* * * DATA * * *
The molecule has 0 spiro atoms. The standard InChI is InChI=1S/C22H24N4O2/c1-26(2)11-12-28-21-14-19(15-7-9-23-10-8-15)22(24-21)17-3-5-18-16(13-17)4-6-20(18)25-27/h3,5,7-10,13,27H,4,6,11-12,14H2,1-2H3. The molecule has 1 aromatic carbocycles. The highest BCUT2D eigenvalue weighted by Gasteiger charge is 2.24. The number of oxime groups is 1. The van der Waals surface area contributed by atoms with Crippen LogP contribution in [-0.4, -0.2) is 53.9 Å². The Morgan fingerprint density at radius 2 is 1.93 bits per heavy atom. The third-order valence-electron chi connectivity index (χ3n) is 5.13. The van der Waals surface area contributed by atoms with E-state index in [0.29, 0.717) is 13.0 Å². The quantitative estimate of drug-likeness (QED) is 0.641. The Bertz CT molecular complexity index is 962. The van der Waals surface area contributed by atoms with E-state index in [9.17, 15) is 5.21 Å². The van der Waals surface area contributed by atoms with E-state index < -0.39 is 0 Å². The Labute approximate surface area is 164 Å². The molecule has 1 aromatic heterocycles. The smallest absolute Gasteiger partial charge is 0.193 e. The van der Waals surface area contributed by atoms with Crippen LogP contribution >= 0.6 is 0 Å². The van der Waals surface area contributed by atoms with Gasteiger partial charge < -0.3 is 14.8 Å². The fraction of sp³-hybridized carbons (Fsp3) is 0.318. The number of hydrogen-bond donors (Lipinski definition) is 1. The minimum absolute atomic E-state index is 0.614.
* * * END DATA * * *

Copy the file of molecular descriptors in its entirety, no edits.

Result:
The molecule has 0 spiro atoms. The standard InChI is InChI=1S/C22H24N4O2/c1-26(2)11-12-28-21-14-19(15-7-9-23-10-8-15)22(24-21)17-3-5-18-16(13-17)4-6-20(18)25-27/h3,5,7-10,13,27H,4,6,11-12,14H2,1-2H3. The molecule has 1 aromatic carbocycles. The highest BCUT2D eigenvalue weighted by Gasteiger charge is 2.24. The number of oxime groups is 1. The van der Waals surface area contributed by atoms with Crippen LogP contribution in [-0.4, -0.2) is 53.9 Å². The Morgan fingerprint density at radius 2 is 1.93 bits per heavy atom. The third-order valence-electron chi connectivity index (χ3n) is 5.13. The van der Waals surface area contributed by atoms with E-state index in [0.29, 0.717) is 13.0 Å². The quantitative estimate of drug-likeness (QED) is 0.641. The Bertz CT molecular complexity index is 962. The van der Waals surface area contributed by atoms with E-state index in [9.17, 15) is 5.21 Å². The van der Waals surface area contributed by atoms with E-state index < -0.39 is 0 Å². The Labute approximate surface area is 164 Å². The molecule has 1 aromatic heterocycles. The smallest absolute Gasteiger partial charge is 0.193 e. The van der Waals surface area contributed by atoms with Crippen LogP contribution >= 0.6 is 0 Å². The van der Waals surface area contributed by atoms with Gasteiger partial charge < -0.3 is 14.8 Å². The fraction of sp³-hybridized carbons (Fsp3) is 0.318. The number of hydrogen-bond donors (Lipinski definition) is 1. The minimum absolute atomic E-state index is 0.614.